The other night I was watching an episode of the show 20/20, in which John Stossell was exposing the dreadful situation of education in the American schools. In this episode, the host made a comparison between our schools and those in Belgium. For this comparison a test was administered to both American and Belgian students of the same age. To wit, the Belgian students clocked the Americans on this test. What stung even more for the American cause was that the American kids were from a rather decent school. Wow! How dreadful. Yet this state within American schools is something I witnessed firsthand.
You see, I was a substitute teacher for several years in several different American schools and I was also a full-time high school teacher of mathematics for two years. This experience gave me a real hard inside look at the American school system. In fact, I was an award winning teacher, former teacher of college mathematics, published author, and yet I didn't make the high school cut for the third year. In short, I didn't make tenure. Why? Gee, I still don't know the answer to that. The only thing I can think of was that I tried to do things a little differently: I tried to teach in novel ways so that students might have a chance to understand mathematics; I tried to keep the endless administrative tasks of discipline, meetings, paperwork, etc. from interfering with my basic approach to teaching; and I tried to give love and understanding to all my students regardless of such issues as race, behavior, or intelligence. In essence, I tried to bring an approach toward learning that might effect student progress rivaled by the situation in the Belgian school system. I wanted my students to be as competent as those in other European countries.
As a result of this approach, I was extremely popular with practically the entire student body. Students from other classes would come to me for extra help and often I would get greeted in the hall by students who were not in my class, but who knew me because of positive things said to them by others. I was acknowledged as an expert in my field and was even lauded for my diverse knowledge in other areas as well. I showed eclectic interests and tried to make such contagious to my students. As much as I tried to keep a low profile, I could not stem the flow of love and praise that I got from the students. Knowing how politics within an organization can work, I was a bit concerned about all the positive press I was getting in such a short time. During the end of the second year, my concerns proved well founded. Even though I did everything I could to be a dedicated teacher, in the end I still came up short, and only have the dozens of letters, cards, and well wishes to ease the pain of having been cut.
So is this the basis of the American tenure system? I was never in favor of such a system and I was willing to work on my merits from year to year. So where did I go wrong, or should I say, where did the school system go wrong? Furthermore, is mediocrity--or worse--sub par performance the standard of excellence in the American school system? Well the episode of 20/20 sort of gave me an answer to that question. From the episode it appears that this is the best case scenario. From my experience, I know this to be true. In Belgium, excellence is expected both from teachers and from students. Here we settle on mediocrity all the time. Heaven forfend should an outstanding teacher come along! All of a sudden, many tenured pros or administrators feel threatened. This is much like the situation in corporate America.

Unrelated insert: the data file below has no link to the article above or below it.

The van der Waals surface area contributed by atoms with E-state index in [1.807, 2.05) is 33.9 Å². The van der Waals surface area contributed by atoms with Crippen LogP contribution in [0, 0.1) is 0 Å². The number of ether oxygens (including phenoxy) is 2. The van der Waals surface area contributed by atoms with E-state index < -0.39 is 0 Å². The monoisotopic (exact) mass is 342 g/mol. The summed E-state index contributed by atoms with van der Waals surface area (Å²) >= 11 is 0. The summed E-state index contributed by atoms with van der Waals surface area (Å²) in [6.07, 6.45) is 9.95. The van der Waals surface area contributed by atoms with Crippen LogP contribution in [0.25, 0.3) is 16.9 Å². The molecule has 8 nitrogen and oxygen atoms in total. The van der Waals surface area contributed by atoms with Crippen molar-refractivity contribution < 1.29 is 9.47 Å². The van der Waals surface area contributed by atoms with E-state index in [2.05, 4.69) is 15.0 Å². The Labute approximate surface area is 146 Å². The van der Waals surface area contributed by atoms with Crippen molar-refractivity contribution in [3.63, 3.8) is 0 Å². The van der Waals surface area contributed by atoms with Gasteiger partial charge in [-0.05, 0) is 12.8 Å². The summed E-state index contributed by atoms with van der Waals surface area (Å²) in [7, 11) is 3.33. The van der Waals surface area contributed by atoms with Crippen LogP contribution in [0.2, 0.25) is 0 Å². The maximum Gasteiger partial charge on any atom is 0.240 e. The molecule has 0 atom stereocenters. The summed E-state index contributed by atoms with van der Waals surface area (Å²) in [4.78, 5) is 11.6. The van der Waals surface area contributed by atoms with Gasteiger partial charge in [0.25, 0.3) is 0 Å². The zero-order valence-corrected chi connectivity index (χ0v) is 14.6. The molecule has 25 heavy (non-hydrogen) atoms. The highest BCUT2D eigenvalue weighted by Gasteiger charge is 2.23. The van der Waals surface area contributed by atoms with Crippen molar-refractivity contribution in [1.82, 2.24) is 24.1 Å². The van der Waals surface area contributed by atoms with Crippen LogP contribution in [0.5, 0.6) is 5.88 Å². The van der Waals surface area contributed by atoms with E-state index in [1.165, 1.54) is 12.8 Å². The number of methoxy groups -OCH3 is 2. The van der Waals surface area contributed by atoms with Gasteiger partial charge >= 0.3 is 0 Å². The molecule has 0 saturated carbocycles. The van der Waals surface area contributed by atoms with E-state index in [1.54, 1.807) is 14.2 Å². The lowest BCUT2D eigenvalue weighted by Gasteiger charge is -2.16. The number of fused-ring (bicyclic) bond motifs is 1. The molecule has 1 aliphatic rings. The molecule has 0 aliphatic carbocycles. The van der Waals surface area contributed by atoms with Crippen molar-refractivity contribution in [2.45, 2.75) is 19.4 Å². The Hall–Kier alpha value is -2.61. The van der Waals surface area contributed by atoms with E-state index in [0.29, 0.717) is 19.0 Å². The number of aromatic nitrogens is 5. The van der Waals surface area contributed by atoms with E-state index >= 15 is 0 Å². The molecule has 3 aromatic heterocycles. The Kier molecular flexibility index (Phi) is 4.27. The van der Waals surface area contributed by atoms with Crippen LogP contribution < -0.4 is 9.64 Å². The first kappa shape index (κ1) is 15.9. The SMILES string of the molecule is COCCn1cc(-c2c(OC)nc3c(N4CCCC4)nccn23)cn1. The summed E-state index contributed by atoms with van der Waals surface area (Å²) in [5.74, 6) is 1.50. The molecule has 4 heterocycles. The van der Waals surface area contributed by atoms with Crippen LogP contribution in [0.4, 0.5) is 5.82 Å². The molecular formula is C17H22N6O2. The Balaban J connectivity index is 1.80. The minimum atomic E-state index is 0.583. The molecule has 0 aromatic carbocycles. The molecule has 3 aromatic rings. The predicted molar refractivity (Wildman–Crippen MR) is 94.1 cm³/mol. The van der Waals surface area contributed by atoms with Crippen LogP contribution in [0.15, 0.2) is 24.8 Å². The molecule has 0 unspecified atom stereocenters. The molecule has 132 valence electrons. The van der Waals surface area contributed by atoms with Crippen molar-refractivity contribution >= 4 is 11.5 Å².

As business writer and speaker Harvey MacKay put it in his book, Beware of the Naked Man Who Offers You His Shirt, "It pays to be good but sometimes it pays a lot more to be bad." In other countries, excellence is sought after. In Belgium students learn to speak four of five languages. I always tried to be competent in at least four or five as well. As humans, we rise to the level of our expectations; therefore, in Belgium, the kids are brought up expected to speak several languages. If you go there and tell a local that you speak five languages, you receive no special acknowledgment. Do that here, and an American will look at you like you have two heads or something.
During another part of the show, the host takes us through several areas of the country where the educational standards are let us say, less than good. One emphasis of the show is to stress that where there is no competition in the school system, there is no excellence--just mediocrity. Charter schools don't have this problem because they sink or swim according to how well the students do and how well the students achieve. Why should public schools not be held to the same standards and be more accountable for the results they put forth? Why should great teachers be axed because they dared to be exceptional?
There are great teachers out there--both tenured and non-tenured. We need to give more praise to the great ones and see that competition weeds out the bad ones. We need to see that the non-tenured great ones are protected so that they can stay within the system...otherwise mediocrity will be the standard and excellence that rare gem you find only once in awhile. After all, when excellence becomes the standard then neither teachers nor students have anything to feel insecure about, for both are assured their proper place.